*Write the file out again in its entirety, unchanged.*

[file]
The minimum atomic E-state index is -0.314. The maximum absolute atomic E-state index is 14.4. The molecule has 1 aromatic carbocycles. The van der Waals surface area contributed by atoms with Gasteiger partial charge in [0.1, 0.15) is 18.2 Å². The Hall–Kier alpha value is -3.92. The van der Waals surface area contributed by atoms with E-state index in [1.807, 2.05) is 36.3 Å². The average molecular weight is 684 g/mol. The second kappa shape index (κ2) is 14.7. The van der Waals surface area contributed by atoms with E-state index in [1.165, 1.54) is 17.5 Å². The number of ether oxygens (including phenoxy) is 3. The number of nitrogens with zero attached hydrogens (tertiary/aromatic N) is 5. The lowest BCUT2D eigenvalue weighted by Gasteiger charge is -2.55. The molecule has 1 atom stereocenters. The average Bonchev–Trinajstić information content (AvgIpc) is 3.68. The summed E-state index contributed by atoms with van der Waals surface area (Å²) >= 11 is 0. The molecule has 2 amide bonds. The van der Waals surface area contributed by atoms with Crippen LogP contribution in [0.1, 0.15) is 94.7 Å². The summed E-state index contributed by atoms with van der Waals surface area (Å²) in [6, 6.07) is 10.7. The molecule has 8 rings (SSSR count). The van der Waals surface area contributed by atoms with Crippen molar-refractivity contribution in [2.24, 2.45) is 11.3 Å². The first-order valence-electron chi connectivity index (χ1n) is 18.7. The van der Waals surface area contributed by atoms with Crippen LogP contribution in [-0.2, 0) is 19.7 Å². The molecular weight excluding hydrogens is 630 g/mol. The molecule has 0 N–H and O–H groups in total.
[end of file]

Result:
The minimum atomic E-state index is -0.314. The maximum absolute atomic E-state index is 14.4. The molecule has 1 aromatic carbocycles. The van der Waals surface area contributed by atoms with Gasteiger partial charge in [0.1, 0.15) is 18.2 Å². The Hall–Kier alpha value is -3.92. The van der Waals surface area contributed by atoms with E-state index in [1.807, 2.05) is 36.3 Å². The average molecular weight is 684 g/mol. The second kappa shape index (κ2) is 14.7. The van der Waals surface area contributed by atoms with E-state index in [1.165, 1.54) is 17.5 Å². The number of ether oxygens (including phenoxy) is 3. The number of nitrogens with zero attached hydrogens (tertiary/aromatic N) is 5. The lowest BCUT2D eigenvalue weighted by Gasteiger charge is -2.55. The molecule has 1 atom stereocenters. The average Bonchev–Trinajstić information content (AvgIpc) is 3.68. The summed E-state index contributed by atoms with van der Waals surface area (Å²) >= 11 is 0. The molecule has 2 amide bonds. The van der Waals surface area contributed by atoms with Crippen LogP contribution in [0.1, 0.15) is 94.7 Å². The summed E-state index contributed by atoms with van der Waals surface area (Å²) in [6, 6.07) is 10.7. The molecule has 8 rings (SSSR count). The van der Waals surface area contributed by atoms with Crippen molar-refractivity contribution in [2.24, 2.45) is 11.3 Å². The first-order valence-electron chi connectivity index (χ1n) is 18.7. The van der Waals surface area contributed by atoms with Crippen LogP contribution in [-0.2, 0) is 19.7 Å². The molecular weight excluding hydrogens is 630 g/mol. The molecule has 0 N–H and O–H groups in total.